you? I did. I can't remember biographic was another company. I've never really had much dealings with. The first Richard Williams studio was at 73 Dane street and there was another live action company adding company called heroin. Now, the name doesn't come to me but the mic? Well, obviously my first experience with Richard Williams was somebody three Danes feet. And there was a big working there were obviously others Roy Jackson, who I think came from TVC. Charlie. Charlie Jenkins came from TVC. Roy Jackson, I think came from Larkins. Very good animator. And he was there. And obviously Britannia was purely animation in those days, when they worked on those big GM cinema, prize winning films. There was Caitanya. Richard Williams, and Charlie Jenkins, I think, did some of these award winning cinema commercials in those days as well. But
Unknown Speaker 50:39
and then obviously, it went from Pat Savage, was, was there he was a junior animator, or Jeff and John Jenkins.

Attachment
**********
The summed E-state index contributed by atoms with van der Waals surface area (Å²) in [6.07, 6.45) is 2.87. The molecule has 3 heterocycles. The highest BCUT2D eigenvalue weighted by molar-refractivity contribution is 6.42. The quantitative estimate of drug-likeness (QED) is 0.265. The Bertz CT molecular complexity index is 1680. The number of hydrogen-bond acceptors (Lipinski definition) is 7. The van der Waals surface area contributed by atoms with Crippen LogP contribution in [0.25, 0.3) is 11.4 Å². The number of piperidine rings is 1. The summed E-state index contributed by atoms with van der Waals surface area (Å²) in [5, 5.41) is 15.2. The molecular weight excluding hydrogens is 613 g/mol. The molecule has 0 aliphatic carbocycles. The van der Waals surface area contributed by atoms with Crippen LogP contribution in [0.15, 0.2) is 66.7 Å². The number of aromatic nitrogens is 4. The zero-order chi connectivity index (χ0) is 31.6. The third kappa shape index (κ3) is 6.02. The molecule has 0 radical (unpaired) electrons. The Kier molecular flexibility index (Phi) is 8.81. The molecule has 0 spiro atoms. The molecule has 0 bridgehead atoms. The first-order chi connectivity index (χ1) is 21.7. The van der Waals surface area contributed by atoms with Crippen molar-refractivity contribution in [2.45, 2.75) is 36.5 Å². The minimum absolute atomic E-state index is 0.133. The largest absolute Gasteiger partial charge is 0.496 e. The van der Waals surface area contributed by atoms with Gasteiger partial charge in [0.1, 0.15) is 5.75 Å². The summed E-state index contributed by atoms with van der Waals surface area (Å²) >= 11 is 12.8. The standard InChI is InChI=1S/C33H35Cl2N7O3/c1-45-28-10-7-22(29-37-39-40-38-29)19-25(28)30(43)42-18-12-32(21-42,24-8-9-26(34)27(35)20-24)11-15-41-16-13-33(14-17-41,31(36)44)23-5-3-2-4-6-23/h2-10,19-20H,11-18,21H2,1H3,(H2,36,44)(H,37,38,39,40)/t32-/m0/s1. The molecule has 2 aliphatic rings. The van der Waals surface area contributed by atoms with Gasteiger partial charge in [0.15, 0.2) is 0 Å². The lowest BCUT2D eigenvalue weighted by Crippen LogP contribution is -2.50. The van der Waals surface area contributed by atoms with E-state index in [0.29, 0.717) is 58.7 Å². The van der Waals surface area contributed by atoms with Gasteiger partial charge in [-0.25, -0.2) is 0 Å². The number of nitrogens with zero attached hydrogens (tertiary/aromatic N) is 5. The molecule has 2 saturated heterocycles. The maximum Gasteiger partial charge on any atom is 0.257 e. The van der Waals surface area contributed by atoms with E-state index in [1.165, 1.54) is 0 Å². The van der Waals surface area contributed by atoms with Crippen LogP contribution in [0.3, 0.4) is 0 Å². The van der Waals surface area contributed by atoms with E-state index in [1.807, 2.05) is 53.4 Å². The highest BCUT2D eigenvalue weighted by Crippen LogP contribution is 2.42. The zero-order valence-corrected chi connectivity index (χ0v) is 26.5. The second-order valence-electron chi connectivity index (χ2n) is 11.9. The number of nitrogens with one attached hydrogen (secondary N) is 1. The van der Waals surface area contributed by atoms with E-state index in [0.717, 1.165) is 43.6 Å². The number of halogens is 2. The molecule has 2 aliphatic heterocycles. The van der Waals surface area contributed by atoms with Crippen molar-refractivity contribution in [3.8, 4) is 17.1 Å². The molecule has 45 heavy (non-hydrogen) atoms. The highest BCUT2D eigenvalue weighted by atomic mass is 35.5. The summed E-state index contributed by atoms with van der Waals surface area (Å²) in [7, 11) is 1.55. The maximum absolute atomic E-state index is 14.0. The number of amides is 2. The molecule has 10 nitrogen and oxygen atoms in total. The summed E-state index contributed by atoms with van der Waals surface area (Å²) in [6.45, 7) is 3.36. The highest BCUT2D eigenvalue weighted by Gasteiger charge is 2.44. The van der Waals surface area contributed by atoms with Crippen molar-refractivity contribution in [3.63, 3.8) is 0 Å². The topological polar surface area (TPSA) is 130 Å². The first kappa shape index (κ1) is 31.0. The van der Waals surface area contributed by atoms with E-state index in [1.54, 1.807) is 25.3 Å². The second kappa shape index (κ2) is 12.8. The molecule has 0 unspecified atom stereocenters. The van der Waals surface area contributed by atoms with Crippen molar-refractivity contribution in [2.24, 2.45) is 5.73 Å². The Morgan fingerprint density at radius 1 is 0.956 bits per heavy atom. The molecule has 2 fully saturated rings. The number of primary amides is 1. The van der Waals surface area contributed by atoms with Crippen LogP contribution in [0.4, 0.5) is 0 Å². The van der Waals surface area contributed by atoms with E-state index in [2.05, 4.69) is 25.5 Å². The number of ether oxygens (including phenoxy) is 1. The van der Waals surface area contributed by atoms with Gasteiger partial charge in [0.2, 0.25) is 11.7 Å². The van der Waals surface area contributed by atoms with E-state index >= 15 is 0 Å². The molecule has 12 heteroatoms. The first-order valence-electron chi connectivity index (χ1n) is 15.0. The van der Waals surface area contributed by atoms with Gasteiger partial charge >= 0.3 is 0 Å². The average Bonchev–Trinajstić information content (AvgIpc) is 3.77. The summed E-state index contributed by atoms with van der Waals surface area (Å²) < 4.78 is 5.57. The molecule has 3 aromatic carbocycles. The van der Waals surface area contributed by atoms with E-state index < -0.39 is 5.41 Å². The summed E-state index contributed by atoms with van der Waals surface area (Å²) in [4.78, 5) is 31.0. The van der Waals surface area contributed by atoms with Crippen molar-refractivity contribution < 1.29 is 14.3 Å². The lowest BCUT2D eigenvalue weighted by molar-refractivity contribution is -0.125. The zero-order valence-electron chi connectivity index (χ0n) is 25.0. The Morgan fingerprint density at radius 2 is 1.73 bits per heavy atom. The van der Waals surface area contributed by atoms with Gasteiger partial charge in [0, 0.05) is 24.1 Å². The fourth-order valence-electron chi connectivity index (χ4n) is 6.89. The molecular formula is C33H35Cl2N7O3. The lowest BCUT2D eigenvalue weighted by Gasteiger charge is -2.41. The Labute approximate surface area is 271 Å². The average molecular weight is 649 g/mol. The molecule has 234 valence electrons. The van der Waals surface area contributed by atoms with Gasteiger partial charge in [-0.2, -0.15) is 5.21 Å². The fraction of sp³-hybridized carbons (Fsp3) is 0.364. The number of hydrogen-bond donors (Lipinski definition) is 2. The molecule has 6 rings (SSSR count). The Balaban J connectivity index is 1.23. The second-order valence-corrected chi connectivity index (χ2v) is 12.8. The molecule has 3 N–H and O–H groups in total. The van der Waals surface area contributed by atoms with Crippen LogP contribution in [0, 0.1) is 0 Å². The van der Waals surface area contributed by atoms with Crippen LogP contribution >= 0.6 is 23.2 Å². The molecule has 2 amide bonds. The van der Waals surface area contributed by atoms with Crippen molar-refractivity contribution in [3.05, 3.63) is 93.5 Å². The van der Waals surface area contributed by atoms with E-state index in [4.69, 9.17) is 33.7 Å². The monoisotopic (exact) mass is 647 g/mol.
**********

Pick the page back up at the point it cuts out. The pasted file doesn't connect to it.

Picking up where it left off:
Speaker 2 50:54
And obviously, our cane join later as well. At some point, I don't think he was there originally. But yes, that's right. The, I think there again, in terms of using free freelance, a lot of freelance people were used mainly in trace and paint. I cannot remember being a very large trade and paint department, as far as I can remember, was all done by freelance people. The same with the rostrum camera work, was all done by prisoners. And when he was in Soho square, Charles pictures, there were some other Russian cameras that we used to use around Soho square. I think that when there was no if you couldn't get booked in, there were some other people we used to use. I think Brian Stevens in those days, although he had a production company later, had a rostrum camera, a set up, not far. I just offer Sony square. Which one would you use? Because I obviously, I don't know, Brian from later dates, but they were used a lot on a freelance basis.
Speaker 1 52:14
So what was the you're at Williams, Richard Williams, do you? Do you talk a bit about how that studio was run with any differences that you sort of had from?
Speaker 2 52:24